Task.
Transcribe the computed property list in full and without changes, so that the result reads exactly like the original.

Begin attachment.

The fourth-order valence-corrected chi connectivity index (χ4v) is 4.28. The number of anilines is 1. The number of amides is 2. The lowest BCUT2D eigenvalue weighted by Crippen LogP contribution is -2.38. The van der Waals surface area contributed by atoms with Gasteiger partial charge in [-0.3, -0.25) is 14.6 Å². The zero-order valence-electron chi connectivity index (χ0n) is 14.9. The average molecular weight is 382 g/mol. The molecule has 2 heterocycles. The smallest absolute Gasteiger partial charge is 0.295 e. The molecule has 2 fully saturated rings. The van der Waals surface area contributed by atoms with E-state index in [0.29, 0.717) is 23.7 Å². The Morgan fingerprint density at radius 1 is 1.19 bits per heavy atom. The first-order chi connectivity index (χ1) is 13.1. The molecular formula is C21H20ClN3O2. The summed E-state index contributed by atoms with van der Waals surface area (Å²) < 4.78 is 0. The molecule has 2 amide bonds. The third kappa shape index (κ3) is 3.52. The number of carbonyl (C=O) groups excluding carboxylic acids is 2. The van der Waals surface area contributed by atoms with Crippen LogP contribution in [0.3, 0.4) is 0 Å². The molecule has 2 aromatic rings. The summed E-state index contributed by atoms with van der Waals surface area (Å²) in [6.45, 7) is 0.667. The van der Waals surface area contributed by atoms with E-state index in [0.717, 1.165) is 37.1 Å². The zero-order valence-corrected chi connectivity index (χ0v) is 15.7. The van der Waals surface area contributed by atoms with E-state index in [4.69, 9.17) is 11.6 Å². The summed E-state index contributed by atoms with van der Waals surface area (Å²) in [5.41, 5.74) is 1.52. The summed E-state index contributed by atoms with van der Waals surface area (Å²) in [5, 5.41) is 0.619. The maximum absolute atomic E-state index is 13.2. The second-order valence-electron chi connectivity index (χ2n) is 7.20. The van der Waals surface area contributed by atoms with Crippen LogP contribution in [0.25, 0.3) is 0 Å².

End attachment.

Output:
The fourth-order valence-corrected chi connectivity index (χ4v) is 4.28. The number of anilines is 1. The number of amides is 2. The lowest BCUT2D eigenvalue weighted by Crippen LogP contribution is -2.38. The van der Waals surface area contributed by atoms with Gasteiger partial charge in [-0.3, -0.25) is 14.6 Å². The zero-order valence-electron chi connectivity index (χ0n) is 14.9. The average molecular weight is 382 g/mol. The molecule has 2 heterocycles. The smallest absolute Gasteiger partial charge is 0.295 e. The molecule has 2 fully saturated rings. The van der Waals surface area contributed by atoms with E-state index in [0.29, 0.717) is 23.7 Å². The Morgan fingerprint density at radius 1 is 1.19 bits per heavy atom. The first-order chi connectivity index (χ1) is 13.1. The molecular formula is C21H20ClN3O2. The summed E-state index contributed by atoms with van der Waals surface area (Å²) < 4.78 is 0. The molecule has 2 amide bonds. The third kappa shape index (κ3) is 3.52. The number of carbonyl (C=O) groups excluding carboxylic acids is 2. The van der Waals surface area contributed by atoms with Crippen LogP contribution in [0.3, 0.4) is 0 Å². The molecule has 2 aromatic rings. The summed E-state index contributed by atoms with van der Waals surface area (Å²) in [6.45, 7) is 0.667. The van der Waals surface area contributed by atoms with E-state index in [0.717, 1.165) is 37.1 Å². The zero-order valence-corrected chi connectivity index (χ0v) is 15.7. The van der Waals surface area contributed by atoms with E-state index in [4.69, 9.17) is 11.6 Å². The summed E-state index contributed by atoms with van der Waals surface area (Å²) in [5.41, 5.74) is 1.52. The summed E-state index contributed by atoms with van der Waals surface area (Å²) in [5, 5.41) is 0.619. The maximum absolute atomic E-state index is 13.2. The second-order valence-electron chi connectivity index (χ2n) is 7.20. The van der Waals surface area contributed by atoms with Crippen LogP contribution in [0.25, 0.3) is 0 Å².